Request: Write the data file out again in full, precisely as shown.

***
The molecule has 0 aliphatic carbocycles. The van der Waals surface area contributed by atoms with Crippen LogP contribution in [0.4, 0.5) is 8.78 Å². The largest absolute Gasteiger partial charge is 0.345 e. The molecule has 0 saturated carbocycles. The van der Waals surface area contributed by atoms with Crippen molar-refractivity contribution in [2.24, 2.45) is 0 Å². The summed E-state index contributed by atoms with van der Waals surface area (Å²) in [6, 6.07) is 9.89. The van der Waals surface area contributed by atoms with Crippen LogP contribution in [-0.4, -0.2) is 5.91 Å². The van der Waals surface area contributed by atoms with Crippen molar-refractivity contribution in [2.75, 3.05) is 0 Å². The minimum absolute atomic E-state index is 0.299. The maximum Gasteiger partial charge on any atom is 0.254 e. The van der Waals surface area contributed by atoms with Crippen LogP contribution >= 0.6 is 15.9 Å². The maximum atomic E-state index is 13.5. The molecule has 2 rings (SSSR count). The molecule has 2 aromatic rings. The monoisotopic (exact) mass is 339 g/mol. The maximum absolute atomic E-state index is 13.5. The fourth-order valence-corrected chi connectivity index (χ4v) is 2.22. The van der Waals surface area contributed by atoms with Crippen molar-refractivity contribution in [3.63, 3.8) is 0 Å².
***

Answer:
The molecule has 0 aliphatic carbocycles. The van der Waals surface area contributed by atoms with Crippen LogP contribution in [0.4, 0.5) is 8.78 Å². The largest absolute Gasteiger partial charge is 0.345 e. The molecule has 0 saturated carbocycles. The van der Waals surface area contributed by atoms with Crippen molar-refractivity contribution in [2.24, 2.45) is 0 Å². The summed E-state index contributed by atoms with van der Waals surface area (Å²) in [6, 6.07) is 9.89. The van der Waals surface area contributed by atoms with Crippen LogP contribution in [-0.4, -0.2) is 5.91 Å². The van der Waals surface area contributed by atoms with Crippen molar-refractivity contribution in [2.75, 3.05) is 0 Å². The minimum absolute atomic E-state index is 0.299. The maximum Gasteiger partial charge on any atom is 0.254 e. The van der Waals surface area contributed by atoms with Crippen LogP contribution >= 0.6 is 15.9 Å². The maximum atomic E-state index is 13.5. The molecule has 2 rings (SSSR count). The molecule has 2 aromatic rings. The monoisotopic (exact) mass is 339 g/mol. The maximum absolute atomic E-state index is 13.5. The fourth-order valence-corrected chi connectivity index (χ4v) is 2.22. The van der Waals surface area contributed by atoms with Crippen molar-refractivity contribution in [3.63, 3.8) is 0 Å².